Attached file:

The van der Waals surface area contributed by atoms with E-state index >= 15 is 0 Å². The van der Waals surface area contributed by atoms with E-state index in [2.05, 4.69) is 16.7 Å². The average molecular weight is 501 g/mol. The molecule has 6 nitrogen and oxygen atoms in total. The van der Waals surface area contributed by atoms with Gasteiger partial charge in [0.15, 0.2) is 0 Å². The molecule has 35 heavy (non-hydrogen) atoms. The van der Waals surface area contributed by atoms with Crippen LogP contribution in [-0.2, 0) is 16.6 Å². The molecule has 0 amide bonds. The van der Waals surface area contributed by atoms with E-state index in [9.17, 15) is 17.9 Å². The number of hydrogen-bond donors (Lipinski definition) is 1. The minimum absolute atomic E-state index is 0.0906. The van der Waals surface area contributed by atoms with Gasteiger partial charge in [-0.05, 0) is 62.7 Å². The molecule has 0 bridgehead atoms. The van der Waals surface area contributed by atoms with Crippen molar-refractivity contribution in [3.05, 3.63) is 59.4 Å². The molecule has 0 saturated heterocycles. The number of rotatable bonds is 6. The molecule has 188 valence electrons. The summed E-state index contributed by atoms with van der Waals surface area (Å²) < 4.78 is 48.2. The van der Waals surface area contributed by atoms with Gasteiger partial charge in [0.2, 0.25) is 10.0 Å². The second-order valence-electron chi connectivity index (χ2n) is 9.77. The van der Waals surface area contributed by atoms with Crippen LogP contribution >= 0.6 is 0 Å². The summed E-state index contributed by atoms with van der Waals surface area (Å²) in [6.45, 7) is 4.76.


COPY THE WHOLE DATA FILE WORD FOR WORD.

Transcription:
The van der Waals surface area contributed by atoms with E-state index >= 15 is 0 Å². The van der Waals surface area contributed by atoms with E-state index in [2.05, 4.69) is 16.7 Å². The average molecular weight is 501 g/mol. The molecule has 6 nitrogen and oxygen atoms in total. The van der Waals surface area contributed by atoms with Gasteiger partial charge in [0.15, 0.2) is 0 Å². The molecule has 35 heavy (non-hydrogen) atoms. The van der Waals surface area contributed by atoms with Crippen LogP contribution in [-0.2, 0) is 16.6 Å². The molecule has 0 amide bonds. The van der Waals surface area contributed by atoms with E-state index in [9.17, 15) is 17.9 Å². The number of hydrogen-bond donors (Lipinski definition) is 1. The minimum absolute atomic E-state index is 0.0906. The van der Waals surface area contributed by atoms with Gasteiger partial charge in [-0.05, 0) is 62.7 Å². The molecule has 0 bridgehead atoms. The van der Waals surface area contributed by atoms with Crippen molar-refractivity contribution in [3.05, 3.63) is 59.4 Å². The molecule has 0 saturated heterocycles. The number of rotatable bonds is 6. The molecule has 188 valence electrons. The summed E-state index contributed by atoms with van der Waals surface area (Å²) < 4.78 is 48.2. The van der Waals surface area contributed by atoms with Gasteiger partial charge in [0.2, 0.25) is 10.0 Å². The second-order valence-electron chi connectivity index (χ2n) is 9.77. The van der Waals surface area contributed by atoms with Crippen LogP contribution >= 0.6 is 0 Å². The summed E-state index contributed by atoms with van der Waals surface area (Å²) in [6.45, 7) is 4.76.